Killarney National Park fire investigation 'pointing towards accidental'

Killarney National Park Fire Investigation 'Pointing Towards Accidental'
The cause of the Killarney Park National fire in April was likely accidental, according to an official investigation.
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Anne Lucey

The investigation into the Killarney wildfires, which devastated thousands of acre of habitat in the Unesco biosphere reserve of the Killarney National Park earlier this year, is “pointing towards” accidental.

Over €21,000 was spent by the National Parks and Wildlife Service (NPWS) on private aerial support to help contain the three-day fire which spread for miles along the south western section of the park in late April.


Inspector Gary Thompson, who is in charge of the garda inquiry, said forensic experts brought from the technical bureau in Dublin had identified a single origin, alongside the main N71, at the Five Mile Bridge near the Eagles Nest which was first attended to by the fire service.

The cause was not deliberate, it was felt, and was “pointing towards” accidental, but it was not clear exactly what had sparked the fire, he said.

The inspector said burning for land clearance appeared to be ruled out and the findings have been passed to the National Parks and Wildlife Service.

The Department of Housing and Heritage has revealed how the US national park alongside the Canadian border currently in the middle of its wildfire season, is assisting the analysis of the impact of the Killarney fires.


The one million acre Glacier National Park in Montana alongside the Canadian b0rder, the region very much in middle of its annual wildfire battle, is working with the Killarney Park in satellite mapping. Ecological surveys of the damage are also being carried out, the NPWS said.

Smoke billows from the fire in Killarney National Park. Photo: @SincerelyZara/PA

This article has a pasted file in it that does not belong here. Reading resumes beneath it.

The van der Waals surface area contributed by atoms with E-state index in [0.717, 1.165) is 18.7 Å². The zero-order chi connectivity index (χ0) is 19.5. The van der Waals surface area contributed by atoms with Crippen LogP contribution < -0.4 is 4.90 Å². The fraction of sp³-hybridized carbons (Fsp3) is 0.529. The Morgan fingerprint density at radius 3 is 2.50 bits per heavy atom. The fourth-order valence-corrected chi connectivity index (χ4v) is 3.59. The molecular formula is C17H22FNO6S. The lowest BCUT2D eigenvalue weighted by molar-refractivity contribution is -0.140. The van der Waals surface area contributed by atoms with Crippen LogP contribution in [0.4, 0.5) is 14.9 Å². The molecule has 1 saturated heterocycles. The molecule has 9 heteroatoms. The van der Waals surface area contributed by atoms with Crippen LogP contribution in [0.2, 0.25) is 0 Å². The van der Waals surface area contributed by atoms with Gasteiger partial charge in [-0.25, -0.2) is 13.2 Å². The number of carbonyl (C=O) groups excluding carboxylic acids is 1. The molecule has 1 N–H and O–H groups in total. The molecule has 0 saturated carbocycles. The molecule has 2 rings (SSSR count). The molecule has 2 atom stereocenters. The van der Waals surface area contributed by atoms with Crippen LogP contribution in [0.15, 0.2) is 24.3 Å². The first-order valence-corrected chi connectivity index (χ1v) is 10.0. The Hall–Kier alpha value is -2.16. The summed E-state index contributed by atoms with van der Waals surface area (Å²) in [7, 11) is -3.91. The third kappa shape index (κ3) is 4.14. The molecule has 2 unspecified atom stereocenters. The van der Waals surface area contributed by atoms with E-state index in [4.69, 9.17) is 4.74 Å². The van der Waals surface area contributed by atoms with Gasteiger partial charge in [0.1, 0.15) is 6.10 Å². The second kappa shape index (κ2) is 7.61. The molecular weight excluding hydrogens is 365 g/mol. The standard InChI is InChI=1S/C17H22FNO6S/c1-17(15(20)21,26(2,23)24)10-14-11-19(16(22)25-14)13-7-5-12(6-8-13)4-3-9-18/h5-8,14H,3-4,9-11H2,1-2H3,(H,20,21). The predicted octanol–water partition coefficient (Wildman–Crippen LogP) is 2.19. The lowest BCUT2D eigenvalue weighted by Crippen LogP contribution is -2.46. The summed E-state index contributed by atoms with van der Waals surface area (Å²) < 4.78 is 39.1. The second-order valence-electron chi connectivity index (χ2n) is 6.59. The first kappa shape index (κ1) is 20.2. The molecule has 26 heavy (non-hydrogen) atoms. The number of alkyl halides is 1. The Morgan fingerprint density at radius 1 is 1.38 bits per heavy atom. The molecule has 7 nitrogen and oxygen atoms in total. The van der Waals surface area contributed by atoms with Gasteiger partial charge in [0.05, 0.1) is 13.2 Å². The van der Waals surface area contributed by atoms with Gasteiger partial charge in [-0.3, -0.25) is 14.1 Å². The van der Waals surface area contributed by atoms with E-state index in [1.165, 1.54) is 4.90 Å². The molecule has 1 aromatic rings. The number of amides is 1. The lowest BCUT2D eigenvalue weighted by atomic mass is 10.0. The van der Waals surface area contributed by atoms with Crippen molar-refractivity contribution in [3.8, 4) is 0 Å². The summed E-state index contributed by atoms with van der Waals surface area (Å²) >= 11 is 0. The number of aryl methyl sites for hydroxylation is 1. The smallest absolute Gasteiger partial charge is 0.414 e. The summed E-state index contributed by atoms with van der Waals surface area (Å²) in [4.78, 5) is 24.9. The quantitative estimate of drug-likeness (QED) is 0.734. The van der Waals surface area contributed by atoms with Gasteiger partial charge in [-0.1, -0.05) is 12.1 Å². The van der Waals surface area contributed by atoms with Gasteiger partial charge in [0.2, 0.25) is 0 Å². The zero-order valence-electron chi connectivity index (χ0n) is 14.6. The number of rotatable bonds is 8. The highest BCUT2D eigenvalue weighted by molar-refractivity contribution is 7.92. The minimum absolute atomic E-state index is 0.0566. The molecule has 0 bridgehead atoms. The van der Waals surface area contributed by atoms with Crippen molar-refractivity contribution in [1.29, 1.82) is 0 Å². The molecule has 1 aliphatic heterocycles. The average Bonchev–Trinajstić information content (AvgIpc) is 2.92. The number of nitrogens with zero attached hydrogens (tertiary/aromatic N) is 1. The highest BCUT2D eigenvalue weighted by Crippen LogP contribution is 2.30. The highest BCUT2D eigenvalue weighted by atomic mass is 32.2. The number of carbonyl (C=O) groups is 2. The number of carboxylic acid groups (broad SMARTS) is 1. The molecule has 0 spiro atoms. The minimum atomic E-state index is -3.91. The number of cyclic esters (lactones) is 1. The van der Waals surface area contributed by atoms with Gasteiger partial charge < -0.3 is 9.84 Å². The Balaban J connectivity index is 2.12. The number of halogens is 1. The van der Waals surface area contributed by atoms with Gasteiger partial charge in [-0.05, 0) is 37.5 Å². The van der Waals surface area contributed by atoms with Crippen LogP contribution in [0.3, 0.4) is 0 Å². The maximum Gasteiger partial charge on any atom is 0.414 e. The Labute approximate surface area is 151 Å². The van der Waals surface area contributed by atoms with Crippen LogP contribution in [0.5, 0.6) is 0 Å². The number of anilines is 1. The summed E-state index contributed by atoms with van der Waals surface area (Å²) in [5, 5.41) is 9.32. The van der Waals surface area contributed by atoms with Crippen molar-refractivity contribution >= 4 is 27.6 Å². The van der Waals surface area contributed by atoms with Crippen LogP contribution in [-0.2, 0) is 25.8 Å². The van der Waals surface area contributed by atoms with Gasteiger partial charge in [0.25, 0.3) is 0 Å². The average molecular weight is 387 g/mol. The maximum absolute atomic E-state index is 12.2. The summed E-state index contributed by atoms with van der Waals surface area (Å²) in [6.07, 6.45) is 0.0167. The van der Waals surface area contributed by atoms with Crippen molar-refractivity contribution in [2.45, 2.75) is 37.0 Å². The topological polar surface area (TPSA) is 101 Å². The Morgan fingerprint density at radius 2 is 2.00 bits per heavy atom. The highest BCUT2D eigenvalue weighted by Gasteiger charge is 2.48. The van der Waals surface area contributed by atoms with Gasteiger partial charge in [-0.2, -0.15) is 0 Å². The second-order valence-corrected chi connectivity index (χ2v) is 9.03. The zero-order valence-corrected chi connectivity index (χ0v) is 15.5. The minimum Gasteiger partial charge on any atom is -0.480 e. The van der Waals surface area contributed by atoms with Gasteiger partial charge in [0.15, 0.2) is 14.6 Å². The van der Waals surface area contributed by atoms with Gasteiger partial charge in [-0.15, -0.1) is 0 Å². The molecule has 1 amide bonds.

The one million acre Glacier, home to spectacular lakes and forests as well as rugged mountains became a sister park of Killarney last March.

The Killarney agreement with the US national park is the first of its kind here.


“NPWS in conjunction with their sister park, Glacier National Park Montana have compiled a detailed map to contrast the satellite imagery available to both institutions and have worked on shared experiences to maximise the results for best interpretation.

“Regional management with input from the services scientific unit of NPWS have commissioned a suite of ecological surveys to assess the impacts of the fires on species and habitats. This coupled with a larger and broader long term ecological surveys will allow the Department to determine the long term impacts of the recent fires,” said the Department of Housing and Heritage which is in charge of the NPWS.

The outcome of these longer term surveys will aid management in dealing with the impact of this fire and will also establish a detailed baseline for both habitats and species impacted as a result of fires in general, it said.

The three-day Killarney fire was only brought under control with aerial firefighting support from the Air Corps and a private company.


Aerial surveying was also carried out to assist the Garda forensic inquiry.

The bill, which is being paid for by the NPWS, for the private support by Executive Helicopter Maintenance Ltd in Lougrea Co Galway was €21,500 including VAT, documents released under Freedom of Information reveal.

Gorse fires are an annual occurrence in Killarney within and surrounding the national park, causing massive damage to habitat and species and cost Kerry County Council and the NPWS thousands of euro in fire fighting.

A large fire is burning in parts of Killarney National Park, Co Kerry. Photo: @DeptHousingIRL/Twitter

Many of the fires are linked to sheep grazing clearance each year with the hills burnt to encourage new growth for the flocks surrounding the park.

No prosecutions have ever been brought despite a clamour by locals and environmentalists.

This weekend the Kerry branch of Extinction Rebellion scheduled an event at Killarney House calling for the annual gorse fire problem in Killarney to be addressed once and for all and measures to be taken to put a stop to it.

The Killarney Nature Conservation Group has called for extra patrols to be put in place each Spring as well as extra wildlife rangers.

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